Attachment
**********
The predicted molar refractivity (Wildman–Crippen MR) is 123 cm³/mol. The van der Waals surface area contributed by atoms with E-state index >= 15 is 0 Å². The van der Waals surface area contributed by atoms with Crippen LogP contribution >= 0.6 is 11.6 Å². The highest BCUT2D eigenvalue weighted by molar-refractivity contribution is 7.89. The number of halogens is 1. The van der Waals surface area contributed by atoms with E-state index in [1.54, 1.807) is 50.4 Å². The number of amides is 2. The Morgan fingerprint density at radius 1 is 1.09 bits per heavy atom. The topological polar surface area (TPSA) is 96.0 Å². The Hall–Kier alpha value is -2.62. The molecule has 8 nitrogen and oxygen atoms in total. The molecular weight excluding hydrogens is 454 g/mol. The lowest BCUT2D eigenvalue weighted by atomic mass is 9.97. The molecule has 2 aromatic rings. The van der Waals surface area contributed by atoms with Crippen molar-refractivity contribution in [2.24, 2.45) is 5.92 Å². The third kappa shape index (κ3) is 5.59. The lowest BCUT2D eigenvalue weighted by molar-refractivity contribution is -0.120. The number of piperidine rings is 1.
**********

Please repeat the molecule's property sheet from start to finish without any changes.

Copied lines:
The predicted molar refractivity (Wildman–Crippen MR) is 123 cm³/mol. The van der Waals surface area contributed by atoms with E-state index >= 15 is 0 Å². The van der Waals surface area contributed by atoms with Crippen LogP contribution >= 0.6 is 11.6 Å². The highest BCUT2D eigenvalue weighted by molar-refractivity contribution is 7.89. The number of halogens is 1. The van der Waals surface area contributed by atoms with E-state index in [1.54, 1.807) is 50.4 Å². The number of amides is 2. The Morgan fingerprint density at radius 1 is 1.09 bits per heavy atom. The topological polar surface area (TPSA) is 96.0 Å². The Hall–Kier alpha value is -2.62. The molecule has 8 nitrogen and oxygen atoms in total. The molecular weight excluding hydrogens is 454 g/mol. The lowest BCUT2D eigenvalue weighted by atomic mass is 9.97. The molecule has 2 aromatic rings. The van der Waals surface area contributed by atoms with Crippen molar-refractivity contribution in [2.24, 2.45) is 5.92 Å². The third kappa shape index (κ3) is 5.59. The lowest BCUT2D eigenvalue weighted by molar-refractivity contribution is -0.120. The number of piperidine rings is 1.